A 6 p.m. curfew order was in place, and Vice President Pence was minutes away from reopening the Senate when police officers confronted a group of people outside a commercial building on Pennsylvania Avenue.
One man, Stanley Williams, 34, was found to be in possession of a whiplike device he initially called a blackjack. Williams told the officer he carries it for personal protection, according to a police report.
Officers later determined that it was an emergency tool designed to help people escape a locked vehicle, a device known as a stinger whip.
Williams, of Englewood, Colorado, was charged with violating curfew. Police added an initial charge — possession of a prohibited weapon — but prosecutors declined to pursue it.
Williams pleaded not guilty. He could not be reached for comment, and his attorney, Peter Cooper, declined to comment on the specifics of the case.
Another man, James Sinclair, 38, was also arrested for violating the curfew. Sinclair was standing outside the J.W. Marriott on Pennsylvania Avenue at about 8:40 p.m. when he ignored two warnings to go inside, according to a police report.
An officer searched Sinclair and found a pair of black metal knuckles in his front right jacket pocket, according to the police report. Sinclair, of Bensalem, Pennsylvania, told the officers that he brought the brass knuckles to Washington for protection, the police report said.
He said he attended the Trump rally and marched to the Capitol grounds but did not enter the building. He had consumed two cranberry vodkas an hour before his arrest, the report adds.
Sinclair was charged with violating curfew and possession of a prohibited weapon. He pleaded not guilty. Attempts to reach him for comment were not successful, and his attorney did not respond to a request for comment.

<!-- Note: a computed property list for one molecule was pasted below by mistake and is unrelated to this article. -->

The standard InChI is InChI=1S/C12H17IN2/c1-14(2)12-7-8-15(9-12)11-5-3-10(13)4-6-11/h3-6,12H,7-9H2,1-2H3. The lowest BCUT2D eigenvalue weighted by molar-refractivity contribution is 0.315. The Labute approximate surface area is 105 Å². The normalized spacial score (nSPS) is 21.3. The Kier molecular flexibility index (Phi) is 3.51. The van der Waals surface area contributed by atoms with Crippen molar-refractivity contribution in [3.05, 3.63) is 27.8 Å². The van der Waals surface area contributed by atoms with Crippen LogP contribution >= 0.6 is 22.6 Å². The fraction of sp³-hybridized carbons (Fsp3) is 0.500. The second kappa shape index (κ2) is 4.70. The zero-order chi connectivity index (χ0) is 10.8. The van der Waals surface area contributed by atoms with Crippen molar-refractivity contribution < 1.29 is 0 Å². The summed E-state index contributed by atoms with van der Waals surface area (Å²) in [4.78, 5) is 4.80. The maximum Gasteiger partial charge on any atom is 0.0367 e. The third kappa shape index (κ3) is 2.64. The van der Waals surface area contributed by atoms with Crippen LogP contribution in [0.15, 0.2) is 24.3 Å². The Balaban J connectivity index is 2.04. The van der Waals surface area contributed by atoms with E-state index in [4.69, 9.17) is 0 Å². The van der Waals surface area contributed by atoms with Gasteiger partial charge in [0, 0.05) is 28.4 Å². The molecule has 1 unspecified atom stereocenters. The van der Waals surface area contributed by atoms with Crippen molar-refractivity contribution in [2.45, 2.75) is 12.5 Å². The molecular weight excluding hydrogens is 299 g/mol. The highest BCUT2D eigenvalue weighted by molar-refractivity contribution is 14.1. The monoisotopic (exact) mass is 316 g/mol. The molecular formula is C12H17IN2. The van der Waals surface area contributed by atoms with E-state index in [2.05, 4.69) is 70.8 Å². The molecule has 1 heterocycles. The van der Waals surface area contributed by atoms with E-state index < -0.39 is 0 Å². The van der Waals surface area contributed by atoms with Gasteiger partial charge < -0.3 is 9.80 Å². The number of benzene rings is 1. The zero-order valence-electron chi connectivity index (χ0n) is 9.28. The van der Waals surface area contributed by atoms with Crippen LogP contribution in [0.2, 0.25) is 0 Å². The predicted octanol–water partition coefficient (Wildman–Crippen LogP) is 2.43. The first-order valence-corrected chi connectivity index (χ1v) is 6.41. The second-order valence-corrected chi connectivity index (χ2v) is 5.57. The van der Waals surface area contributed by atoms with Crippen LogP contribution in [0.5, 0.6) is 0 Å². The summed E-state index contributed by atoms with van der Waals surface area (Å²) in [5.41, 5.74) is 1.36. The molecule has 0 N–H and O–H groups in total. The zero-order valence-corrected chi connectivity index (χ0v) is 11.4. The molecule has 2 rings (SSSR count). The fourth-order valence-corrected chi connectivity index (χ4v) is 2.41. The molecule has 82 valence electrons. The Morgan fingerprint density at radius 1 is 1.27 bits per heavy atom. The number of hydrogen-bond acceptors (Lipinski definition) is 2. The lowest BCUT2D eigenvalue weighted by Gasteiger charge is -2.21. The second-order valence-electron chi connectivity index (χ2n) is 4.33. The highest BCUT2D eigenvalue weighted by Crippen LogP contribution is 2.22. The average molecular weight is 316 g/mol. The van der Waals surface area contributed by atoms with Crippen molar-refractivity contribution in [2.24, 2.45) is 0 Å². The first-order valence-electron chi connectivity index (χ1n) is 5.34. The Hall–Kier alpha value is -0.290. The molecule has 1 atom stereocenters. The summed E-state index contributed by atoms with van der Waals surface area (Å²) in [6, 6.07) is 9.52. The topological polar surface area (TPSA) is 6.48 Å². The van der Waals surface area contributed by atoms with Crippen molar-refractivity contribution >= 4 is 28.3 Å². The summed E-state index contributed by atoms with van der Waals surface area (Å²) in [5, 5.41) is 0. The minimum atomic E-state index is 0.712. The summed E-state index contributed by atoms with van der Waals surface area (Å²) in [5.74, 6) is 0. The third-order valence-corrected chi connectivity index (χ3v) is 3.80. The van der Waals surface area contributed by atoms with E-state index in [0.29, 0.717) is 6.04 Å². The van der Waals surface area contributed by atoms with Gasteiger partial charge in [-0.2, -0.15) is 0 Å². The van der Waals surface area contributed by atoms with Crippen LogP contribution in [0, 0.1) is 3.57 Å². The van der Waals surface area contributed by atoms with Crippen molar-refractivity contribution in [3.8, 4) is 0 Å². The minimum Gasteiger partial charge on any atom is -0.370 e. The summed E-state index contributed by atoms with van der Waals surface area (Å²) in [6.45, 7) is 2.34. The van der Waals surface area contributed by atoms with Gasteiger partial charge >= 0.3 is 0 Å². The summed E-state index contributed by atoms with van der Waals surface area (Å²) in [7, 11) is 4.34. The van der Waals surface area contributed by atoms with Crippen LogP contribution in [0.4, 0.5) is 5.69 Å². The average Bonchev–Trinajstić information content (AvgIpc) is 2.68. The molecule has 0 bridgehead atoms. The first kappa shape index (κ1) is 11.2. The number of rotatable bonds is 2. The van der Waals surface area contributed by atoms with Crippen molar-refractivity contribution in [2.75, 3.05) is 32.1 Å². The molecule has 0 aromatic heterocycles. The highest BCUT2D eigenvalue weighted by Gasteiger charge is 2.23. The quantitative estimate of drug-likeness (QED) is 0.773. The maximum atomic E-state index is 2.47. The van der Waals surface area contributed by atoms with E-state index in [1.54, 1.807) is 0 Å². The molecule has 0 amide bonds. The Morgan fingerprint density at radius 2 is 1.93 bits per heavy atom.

Richard Barnett, who went viral after he was photographed lounging at the desk of House Speaker Nancy Pelosi, D-Calif., was carrying a stun gun on his belt, according to federal prosecutors.
He was arrested Friday, and prosecutors filed an amended criminal complaint Tuesday charging him with carrying a dangerous weapon in a restricted building, as well as disorderly conduct and theft of property.
When investigators showed up at his Arkansas home, they found the empty packaging for a ZAP Hike 'n Strike Hiking Staff High Voltage Stun Device inside the home, according to the complaint.
Barnett, 60, remains in custody. His attorney, Anthony Siano, said: "Mr. Barnett intends to defend himself in court and not in the public forum."
Another man, Cleveland Grover Meredith, drove to Washington from Colorado with an assault-style Tavor X95 rifle with a telescopic sight, a Glock 9 mm with high-capacity magazines and more than 2,500 rounds of ammunition, including at least 320 rounds of "armor-piercing bullets," according to federal prosecutors.
He was arrested Jan. 7 and charged with possession of an unregistered firearm, unlawful possession of ammunition and transmitting a threat in interstate commerce.
His attorney did not immediately respond to a request for comment.
As he headed toward the nation's capital on Jan. 6, federal prosecutors say, Meredith sent a text message that read, "Hauling ass, 3.5 hours from target practice."